Children in South Africa have been afforded outstanding Constitutional, legislative and institutional provisions for their survival, development, protection and participation. As a result, there is growing evidence that progressive gains are being made in the quality of their everyday lives. This fact has been affirmed during the recent consultation processes that was conducted country wide in preparation of South Africa's Periodic Reports that is due to the United Nations Committee on the Rights of the Child (UNCRC) and the African Union Expert Committee on the Rights and Welfare of the Child (ACRWC). South Africa ratified the UNCRC on the 16 June 1995 and the ACRWC on 7 January 2000.
But, the national consultations also indicated that there remains enormous challenges and extensive dedicated work that is still required to ensure that all South Africa's children have a healthy start, achieve their full potential, are protected from all forms of harm, grow up in family environments that are supportive to their developmental needs and that they participate actively in matters that affects them. So, the emphasis is on their well being and happiness every day - while recognising the enormous broader development benefits that accrues to our nation if substantive economic investments are made now.
The report focuses on areas of emphasis specified in the UN and AU reporting guidelines. Both reports will be submitted for consideration to the UN Committee on the Rights of the Child and the Expert Committee on the Rights and Welfare of the Child by July 2013.
The consultation process on the reports included a two phased process. During the first, February to June 2012, government departments responded to the specific questions in the formal guidelines provided by the UN and the AU. The questions in the guidelines are formatted in such a way that governments must respond directly to the questions in relation to the progress made since the last report. Accordingly, government departments were requested to report on the following areas:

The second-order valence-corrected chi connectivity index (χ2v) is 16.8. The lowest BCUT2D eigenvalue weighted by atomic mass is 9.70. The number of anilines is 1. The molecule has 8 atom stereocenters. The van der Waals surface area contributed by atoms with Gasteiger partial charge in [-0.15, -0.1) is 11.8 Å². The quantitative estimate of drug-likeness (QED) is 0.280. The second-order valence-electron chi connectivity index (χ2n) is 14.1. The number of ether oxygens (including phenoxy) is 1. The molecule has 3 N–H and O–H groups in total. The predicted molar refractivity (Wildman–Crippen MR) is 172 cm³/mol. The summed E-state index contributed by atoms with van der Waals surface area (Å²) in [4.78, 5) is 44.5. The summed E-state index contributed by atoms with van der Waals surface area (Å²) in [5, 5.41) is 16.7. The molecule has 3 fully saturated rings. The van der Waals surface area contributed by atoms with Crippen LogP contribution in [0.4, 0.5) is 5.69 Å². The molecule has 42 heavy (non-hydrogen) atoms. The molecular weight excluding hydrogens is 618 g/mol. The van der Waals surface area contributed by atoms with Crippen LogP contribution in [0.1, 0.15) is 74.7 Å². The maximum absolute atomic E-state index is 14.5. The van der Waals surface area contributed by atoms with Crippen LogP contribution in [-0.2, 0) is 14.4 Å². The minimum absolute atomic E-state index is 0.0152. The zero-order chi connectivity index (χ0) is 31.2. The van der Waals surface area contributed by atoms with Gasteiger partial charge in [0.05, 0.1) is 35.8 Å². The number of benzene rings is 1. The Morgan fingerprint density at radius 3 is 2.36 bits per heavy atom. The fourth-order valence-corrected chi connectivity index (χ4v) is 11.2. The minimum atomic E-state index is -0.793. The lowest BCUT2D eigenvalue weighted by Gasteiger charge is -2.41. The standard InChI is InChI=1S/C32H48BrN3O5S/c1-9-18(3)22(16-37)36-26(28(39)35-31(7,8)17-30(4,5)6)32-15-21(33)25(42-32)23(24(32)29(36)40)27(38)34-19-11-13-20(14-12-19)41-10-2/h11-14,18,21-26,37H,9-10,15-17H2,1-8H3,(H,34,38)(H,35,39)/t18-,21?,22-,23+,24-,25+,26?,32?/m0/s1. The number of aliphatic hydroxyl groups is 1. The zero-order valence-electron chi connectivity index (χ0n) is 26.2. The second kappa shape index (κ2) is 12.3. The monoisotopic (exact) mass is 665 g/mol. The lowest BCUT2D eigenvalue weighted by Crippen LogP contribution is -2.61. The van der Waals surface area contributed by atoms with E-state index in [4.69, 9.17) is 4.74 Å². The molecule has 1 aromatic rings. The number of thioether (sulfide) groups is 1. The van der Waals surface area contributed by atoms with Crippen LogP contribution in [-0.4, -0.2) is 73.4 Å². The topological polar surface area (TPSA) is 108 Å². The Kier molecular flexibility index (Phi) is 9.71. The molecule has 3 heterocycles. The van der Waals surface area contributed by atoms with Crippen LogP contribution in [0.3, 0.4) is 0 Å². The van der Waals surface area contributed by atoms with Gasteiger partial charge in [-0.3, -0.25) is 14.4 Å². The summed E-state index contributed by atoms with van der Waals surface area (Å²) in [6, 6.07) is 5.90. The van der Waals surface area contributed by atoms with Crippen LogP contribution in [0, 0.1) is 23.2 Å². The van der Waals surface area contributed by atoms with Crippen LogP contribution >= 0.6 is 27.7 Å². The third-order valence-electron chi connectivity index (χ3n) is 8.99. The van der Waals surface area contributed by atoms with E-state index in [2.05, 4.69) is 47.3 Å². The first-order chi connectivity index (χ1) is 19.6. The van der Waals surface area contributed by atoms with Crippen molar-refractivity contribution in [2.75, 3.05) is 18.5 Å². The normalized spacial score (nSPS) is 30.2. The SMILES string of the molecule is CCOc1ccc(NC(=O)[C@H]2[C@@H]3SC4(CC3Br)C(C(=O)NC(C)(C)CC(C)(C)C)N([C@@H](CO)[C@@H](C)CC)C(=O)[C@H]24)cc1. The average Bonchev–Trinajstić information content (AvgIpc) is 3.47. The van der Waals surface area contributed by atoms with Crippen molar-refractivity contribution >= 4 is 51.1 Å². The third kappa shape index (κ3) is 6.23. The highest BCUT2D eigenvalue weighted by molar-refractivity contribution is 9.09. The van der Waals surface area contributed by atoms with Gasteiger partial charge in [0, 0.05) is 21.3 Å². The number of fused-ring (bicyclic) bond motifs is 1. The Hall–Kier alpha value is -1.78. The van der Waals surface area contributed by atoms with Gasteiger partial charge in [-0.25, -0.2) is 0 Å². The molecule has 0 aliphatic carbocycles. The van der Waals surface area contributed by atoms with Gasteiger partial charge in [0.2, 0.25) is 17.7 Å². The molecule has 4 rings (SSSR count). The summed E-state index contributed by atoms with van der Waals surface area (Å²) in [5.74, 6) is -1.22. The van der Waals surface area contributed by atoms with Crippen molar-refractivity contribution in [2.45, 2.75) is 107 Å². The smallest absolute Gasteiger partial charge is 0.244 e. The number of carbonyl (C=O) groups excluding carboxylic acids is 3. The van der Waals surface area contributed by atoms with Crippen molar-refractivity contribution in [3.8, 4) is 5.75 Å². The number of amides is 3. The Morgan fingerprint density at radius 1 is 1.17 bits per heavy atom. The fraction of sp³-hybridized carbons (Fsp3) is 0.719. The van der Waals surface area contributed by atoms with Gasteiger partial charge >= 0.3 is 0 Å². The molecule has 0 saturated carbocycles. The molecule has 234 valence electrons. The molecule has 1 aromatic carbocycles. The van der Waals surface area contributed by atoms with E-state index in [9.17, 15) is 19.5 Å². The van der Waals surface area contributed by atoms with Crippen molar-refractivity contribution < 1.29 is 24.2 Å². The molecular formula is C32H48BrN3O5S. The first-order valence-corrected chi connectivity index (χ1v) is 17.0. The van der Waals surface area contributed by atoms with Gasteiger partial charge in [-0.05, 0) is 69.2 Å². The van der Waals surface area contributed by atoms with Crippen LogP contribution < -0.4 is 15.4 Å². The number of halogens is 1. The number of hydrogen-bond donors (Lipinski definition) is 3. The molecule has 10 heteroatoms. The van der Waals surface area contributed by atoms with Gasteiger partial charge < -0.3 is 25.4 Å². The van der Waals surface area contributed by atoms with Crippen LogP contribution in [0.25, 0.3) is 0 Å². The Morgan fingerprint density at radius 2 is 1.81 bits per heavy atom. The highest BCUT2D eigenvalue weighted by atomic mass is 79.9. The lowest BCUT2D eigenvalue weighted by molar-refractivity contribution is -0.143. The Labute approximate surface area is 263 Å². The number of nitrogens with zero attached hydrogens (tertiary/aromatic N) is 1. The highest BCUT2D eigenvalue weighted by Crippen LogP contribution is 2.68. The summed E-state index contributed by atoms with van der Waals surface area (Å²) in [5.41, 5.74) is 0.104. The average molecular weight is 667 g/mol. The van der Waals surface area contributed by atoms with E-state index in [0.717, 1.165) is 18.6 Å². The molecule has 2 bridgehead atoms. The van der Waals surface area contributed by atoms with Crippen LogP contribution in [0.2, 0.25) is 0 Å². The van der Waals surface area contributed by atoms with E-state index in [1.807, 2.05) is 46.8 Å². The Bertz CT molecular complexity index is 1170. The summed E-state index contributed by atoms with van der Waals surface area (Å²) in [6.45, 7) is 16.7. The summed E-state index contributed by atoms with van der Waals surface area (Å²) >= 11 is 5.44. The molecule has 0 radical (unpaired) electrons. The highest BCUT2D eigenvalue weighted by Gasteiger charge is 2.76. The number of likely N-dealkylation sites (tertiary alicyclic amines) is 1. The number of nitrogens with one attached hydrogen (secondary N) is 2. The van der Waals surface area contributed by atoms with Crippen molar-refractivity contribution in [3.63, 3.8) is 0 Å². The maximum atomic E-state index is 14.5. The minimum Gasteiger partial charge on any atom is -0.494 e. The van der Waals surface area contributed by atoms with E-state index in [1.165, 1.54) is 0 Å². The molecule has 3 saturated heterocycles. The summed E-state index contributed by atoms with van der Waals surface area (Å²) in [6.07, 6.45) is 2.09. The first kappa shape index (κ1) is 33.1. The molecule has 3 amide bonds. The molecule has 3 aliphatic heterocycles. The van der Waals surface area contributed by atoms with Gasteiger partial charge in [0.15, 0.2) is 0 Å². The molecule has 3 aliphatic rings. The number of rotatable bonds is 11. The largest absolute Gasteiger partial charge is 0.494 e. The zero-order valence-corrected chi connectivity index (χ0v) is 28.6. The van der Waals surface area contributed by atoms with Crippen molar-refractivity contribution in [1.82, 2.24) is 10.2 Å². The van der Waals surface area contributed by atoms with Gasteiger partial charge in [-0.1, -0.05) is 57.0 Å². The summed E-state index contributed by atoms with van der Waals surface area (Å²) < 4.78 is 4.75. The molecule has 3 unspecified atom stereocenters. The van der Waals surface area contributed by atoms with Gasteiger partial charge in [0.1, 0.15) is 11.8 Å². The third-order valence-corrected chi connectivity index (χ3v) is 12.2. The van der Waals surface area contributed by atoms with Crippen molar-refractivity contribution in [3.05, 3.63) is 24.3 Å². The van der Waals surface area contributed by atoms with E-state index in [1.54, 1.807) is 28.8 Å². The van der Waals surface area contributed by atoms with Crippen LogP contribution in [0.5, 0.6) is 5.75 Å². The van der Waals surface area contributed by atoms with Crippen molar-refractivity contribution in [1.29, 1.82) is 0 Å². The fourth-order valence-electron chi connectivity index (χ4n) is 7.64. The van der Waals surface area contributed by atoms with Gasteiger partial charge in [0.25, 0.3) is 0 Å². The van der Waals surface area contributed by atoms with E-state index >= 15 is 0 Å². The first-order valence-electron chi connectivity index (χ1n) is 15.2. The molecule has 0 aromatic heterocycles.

- General measures of implementation.
- Definition of a child.
- General principles relating to the rights of the child.
- Civil rights and freedoms.
- Family environment.
- Basic health and welfare
- Education, Sport, leisure and cultural activities.
- Special protection measures in the state of emergency; conflict with the law, situations of exploitation, minority groups.
In addition, the ACRWC requires special focus on the following areas:
- Responsibilities of the Child - Art 31 e.g. Child's duty towards their families, communities and country.
- Harmful social and cultural practices Art.21 (child marriage)
- Children of imprisoned mothers -Art 30
- Children who need special protection on account of being in risky or vulnerable conditions (children in street/orphaned & vulnerable)
The Department of Women, Children and People with Disabilities (DWCPD) collated the reports from government departments and other relevant government documents into one discussion document. This document formed the basis for the second phase of the consultation which involved interactions and consultations with government departments and civil society organisations in the nine provinces.
The provincial consultations were hosted during July to September 2012 by the Offices of the Premiers or the Offices that are responsible for coordinating the children's sector in the respective provinces. Provincial government departments, municipalities and nongovernmental organisations participated in the consultations. The final report is the outcome of this consultation process. The views of children were heard during the National Children's Parliament. The Nelson Mandela Children's Parliament is an annual event in partnership with the Nelson Mandela Children's Fund and a host province. This year, the sitting was on the 14th of July 2012, at the Mpumalanga Provincial Legislature in Nelspruit.
During October and November, the DWCPD presented the report to the national government departments and the following Governance Clusters: International Cooperation Governance and Administration Social cluster Justice, Crime and Security.
Cabinet approved the release of the report to Parliament and the general public on 5 December 2012. Parliament will now consider the report and provide feedback to the Minister of Women, Children and People with Disabilities by 31 March 2013.
The public, including children, parents and nongovernmental organizations are invited to comment on the report and to submit written responses to the Minister of DWCPD by 31 March 2013.